During World War II Union Pacific operated some of the most modern and powerful steam locomotives ever built. Among them were the famous "Big Boys," the largest steam locomotives in the world, which were unique to Union Pacific. Working with them were the slightly smaller "Challenger" freight engines and the "800-class" high-speed passenger locomotives, as well as hundreds of older class steam engines. Although Union Pacific was among the first of the U.S. railroads to introduce diesel-powered streamlined passenger trains in the 1930s, the capabilities of these powerful steam locomotives made them the mainstay of UP freight operations throughout the war.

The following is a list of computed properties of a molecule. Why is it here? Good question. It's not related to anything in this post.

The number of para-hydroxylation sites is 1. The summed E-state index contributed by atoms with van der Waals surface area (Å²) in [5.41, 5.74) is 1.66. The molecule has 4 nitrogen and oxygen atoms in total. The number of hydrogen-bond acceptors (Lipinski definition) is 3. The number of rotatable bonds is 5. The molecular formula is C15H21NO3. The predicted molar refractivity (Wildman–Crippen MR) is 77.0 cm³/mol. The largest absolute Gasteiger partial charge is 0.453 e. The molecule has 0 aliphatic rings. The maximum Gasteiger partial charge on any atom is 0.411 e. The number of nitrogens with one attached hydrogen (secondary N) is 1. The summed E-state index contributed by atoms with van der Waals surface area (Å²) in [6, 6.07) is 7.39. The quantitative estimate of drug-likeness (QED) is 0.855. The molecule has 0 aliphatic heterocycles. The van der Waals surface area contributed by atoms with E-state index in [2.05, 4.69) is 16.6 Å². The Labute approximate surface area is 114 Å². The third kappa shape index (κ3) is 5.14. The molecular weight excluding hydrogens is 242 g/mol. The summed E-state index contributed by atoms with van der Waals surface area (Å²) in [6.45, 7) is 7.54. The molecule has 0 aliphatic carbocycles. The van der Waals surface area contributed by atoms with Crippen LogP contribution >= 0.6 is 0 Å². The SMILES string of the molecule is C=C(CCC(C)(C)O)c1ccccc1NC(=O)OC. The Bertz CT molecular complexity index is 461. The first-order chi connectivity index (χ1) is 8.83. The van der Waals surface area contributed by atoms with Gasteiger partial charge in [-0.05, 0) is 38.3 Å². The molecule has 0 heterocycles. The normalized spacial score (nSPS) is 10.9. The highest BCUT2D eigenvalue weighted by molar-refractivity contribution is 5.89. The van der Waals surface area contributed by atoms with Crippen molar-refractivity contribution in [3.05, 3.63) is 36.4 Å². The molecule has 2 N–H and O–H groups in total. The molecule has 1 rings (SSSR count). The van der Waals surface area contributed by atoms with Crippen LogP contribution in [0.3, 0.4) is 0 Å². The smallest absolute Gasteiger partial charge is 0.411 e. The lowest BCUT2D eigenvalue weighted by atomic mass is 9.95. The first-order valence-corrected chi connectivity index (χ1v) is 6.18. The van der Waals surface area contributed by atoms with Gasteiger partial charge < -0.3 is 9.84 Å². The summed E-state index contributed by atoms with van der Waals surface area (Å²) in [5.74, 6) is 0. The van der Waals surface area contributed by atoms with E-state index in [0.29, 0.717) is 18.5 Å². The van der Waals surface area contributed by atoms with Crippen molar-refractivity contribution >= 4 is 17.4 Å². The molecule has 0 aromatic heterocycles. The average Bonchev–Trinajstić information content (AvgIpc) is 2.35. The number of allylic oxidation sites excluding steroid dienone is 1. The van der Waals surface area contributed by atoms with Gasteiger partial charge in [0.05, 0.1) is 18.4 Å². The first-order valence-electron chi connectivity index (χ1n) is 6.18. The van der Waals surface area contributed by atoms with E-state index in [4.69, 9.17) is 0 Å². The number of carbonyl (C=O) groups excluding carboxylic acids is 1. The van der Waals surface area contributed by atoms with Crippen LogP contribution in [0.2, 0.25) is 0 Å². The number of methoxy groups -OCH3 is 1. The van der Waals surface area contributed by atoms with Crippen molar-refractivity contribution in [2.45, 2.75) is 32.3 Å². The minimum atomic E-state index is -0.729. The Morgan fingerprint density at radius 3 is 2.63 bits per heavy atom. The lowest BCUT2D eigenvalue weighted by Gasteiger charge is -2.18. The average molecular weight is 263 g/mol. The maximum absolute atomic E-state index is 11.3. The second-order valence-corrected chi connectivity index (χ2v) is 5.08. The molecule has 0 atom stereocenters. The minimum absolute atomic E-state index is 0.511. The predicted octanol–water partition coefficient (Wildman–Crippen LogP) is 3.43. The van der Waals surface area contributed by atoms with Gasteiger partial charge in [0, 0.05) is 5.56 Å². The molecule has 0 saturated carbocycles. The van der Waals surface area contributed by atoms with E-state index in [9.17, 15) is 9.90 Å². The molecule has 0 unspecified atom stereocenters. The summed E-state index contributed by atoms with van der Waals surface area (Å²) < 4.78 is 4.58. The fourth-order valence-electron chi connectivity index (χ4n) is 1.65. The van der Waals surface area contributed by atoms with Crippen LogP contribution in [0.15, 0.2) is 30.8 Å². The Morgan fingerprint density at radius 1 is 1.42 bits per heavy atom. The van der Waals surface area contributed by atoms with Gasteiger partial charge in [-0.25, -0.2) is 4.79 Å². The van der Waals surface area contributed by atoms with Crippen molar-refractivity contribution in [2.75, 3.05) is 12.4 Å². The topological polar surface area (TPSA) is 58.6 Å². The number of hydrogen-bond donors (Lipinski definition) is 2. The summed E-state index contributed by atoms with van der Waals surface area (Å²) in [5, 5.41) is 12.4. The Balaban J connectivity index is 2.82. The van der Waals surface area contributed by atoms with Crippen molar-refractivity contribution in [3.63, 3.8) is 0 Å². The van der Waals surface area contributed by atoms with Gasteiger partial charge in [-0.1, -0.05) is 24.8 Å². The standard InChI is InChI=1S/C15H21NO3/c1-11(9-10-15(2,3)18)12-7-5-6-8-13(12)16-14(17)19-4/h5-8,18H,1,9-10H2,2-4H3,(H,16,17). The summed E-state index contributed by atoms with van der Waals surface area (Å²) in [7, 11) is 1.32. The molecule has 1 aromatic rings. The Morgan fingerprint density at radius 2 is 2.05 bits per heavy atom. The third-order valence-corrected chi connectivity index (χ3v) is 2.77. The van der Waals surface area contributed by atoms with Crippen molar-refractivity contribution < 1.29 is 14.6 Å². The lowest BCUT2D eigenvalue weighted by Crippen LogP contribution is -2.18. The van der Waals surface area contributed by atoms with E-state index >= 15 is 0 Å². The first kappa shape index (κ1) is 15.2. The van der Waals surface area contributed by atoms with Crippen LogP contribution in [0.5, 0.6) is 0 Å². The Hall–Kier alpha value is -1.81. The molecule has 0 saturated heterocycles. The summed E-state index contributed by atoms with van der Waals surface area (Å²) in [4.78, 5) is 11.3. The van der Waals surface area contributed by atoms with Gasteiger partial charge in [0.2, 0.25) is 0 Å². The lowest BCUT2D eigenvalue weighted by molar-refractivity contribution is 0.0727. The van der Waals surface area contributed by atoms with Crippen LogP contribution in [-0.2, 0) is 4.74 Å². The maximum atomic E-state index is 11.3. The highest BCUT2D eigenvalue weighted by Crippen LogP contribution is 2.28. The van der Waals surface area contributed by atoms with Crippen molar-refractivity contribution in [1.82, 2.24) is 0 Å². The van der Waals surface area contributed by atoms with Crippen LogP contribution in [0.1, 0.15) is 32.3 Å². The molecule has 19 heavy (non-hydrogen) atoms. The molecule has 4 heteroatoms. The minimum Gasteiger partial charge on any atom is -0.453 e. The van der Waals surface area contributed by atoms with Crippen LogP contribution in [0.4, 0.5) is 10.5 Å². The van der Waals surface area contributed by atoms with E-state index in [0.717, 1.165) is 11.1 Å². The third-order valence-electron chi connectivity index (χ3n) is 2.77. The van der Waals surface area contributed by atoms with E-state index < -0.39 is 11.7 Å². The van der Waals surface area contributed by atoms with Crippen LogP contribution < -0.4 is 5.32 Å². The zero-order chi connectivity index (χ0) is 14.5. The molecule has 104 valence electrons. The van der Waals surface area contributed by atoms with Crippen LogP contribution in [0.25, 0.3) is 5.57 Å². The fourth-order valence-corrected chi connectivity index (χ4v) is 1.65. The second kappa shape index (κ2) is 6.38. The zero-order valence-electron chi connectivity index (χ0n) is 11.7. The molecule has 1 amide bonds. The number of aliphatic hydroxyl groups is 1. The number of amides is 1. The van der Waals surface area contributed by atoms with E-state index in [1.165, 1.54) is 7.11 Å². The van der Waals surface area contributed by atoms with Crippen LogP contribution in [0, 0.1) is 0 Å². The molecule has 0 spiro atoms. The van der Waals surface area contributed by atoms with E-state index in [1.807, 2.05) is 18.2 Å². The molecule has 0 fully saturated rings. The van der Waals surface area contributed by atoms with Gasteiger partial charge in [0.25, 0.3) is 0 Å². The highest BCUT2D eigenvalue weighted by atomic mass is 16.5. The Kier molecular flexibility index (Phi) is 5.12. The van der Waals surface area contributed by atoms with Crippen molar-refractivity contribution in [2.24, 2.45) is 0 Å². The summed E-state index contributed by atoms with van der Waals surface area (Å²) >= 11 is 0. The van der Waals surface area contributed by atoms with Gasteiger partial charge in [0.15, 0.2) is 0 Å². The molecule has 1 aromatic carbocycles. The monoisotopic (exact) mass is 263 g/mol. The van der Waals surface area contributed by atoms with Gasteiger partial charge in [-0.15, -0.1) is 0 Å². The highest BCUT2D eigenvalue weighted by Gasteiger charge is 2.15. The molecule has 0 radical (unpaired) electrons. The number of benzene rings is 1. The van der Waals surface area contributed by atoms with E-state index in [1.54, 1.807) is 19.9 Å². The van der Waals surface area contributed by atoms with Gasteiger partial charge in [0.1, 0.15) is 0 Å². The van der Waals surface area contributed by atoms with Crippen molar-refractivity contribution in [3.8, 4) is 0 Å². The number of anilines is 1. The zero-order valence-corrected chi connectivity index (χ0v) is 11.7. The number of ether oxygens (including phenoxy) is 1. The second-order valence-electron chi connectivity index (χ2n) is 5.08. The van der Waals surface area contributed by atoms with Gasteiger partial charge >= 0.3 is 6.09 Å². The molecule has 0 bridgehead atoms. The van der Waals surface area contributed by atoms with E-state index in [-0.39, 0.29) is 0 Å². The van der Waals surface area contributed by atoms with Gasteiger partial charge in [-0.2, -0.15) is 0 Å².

The efficiency of diesels eventually overwhelmed steam. Although steam engines were as powerful as diesels, and often faster, their huge appetite for fuel and water and the need for labor-intensive maintenance spelled their doom. Union Pacific quickly began buying diesel locomotives after the war and steam retreated to a stronghold in Wyoming, where the big engines ran their last miles in the late 1950s.